Choreographer Örjan Andersson worked with the Scottish Ensemble – led by violinist Jonathan Morton – to produce Goldberg Variations. They spoke to us about their personal experiences of this beguiling music.
JM: What I love about Bach’s music is probably what most people love – it’s immensely rich, you never get to the bottom of how rich this music is no matter the number of times you’ve performed it.
When Örjan first approached the music we were worried that because there were so many variations, there could have been a danger of losing the audience a bit unless they had technical or musical knowledge. So for me the challenge was to make it beautiful and interesting and powerful for people who may not know anything about it.
It was so refreshing working with someone like Örjan who didn’t necessarily think ‘here’s this iconic piece of music and I must treat it with reverence’. It was also quite scary at the
OA: I can imagine.
JM: But it was really liberating.
‘it’s immensely rich, you never get to the bottom of how rich this music is no matter the number of times you’ve performed it’
OA: I’m not from the same background as Jon, so I listened to it in a different way and didn’t have that weight of history. For me it was a matter of taking each variation and making it interesting. I cannot think about the audience and worry about what purists might think; I need to think about my own reaction. If I don’t like it then it’ll be terrible [laughs].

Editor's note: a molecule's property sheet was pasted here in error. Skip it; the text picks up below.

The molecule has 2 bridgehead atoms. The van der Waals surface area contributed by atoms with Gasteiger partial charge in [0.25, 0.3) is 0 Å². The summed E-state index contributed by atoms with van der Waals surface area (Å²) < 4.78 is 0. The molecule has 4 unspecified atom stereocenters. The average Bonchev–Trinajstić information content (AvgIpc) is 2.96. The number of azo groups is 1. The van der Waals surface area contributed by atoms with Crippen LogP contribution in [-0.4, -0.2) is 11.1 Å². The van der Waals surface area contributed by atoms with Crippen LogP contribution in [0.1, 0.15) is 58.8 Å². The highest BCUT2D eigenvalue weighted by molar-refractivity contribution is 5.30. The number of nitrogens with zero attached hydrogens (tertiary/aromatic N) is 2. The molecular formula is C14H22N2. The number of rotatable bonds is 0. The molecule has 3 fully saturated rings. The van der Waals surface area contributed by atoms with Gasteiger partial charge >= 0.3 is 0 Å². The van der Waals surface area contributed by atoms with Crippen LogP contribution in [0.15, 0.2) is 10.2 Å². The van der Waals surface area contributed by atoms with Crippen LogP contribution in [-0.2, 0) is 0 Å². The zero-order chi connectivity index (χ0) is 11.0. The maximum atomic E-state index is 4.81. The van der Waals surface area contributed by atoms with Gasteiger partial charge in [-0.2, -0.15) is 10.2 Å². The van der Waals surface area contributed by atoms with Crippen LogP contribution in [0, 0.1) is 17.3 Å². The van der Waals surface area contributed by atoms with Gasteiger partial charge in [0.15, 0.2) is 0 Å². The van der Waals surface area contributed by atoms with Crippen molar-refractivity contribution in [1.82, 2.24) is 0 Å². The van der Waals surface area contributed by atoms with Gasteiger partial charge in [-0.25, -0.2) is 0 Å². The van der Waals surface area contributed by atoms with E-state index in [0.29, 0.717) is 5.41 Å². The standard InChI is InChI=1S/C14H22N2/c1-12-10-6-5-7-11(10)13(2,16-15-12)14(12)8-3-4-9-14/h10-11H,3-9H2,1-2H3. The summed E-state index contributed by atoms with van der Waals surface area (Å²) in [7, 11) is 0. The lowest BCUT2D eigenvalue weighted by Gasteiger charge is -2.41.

But the music is so amazing, it’s such a journey from this very happy dance intro and the first eight or nine variations, and then when you get to the later variations there’s such darkness, which is so good to work with.
JM: I found as we did it more and more the Canons [melodic patterns repeated at staggered intervals by different instruments] became more important in my mind. For me it became the backbone in every sense: structurally and inventively and in terms of the depth – they just blew my mind. At the beginning I thought ‘gosh these are really quite dry’ but suddenly it flipped and it was a bit of a eureka moment.
OA: I tried to take the music down to a level where the images are something we can relate to watching the piece as the audience. I’m not dividing the stage as being eleven musicians and five dancers, I really try to look at them all as sixteen dancers. Some are much better dancers than others, and some play the violin better than others, but that’s what makes it very human to watch.
Andersson Dance/Scottish Ensemble Goldberg Variations takes place 5–7 Jul in our Theatre.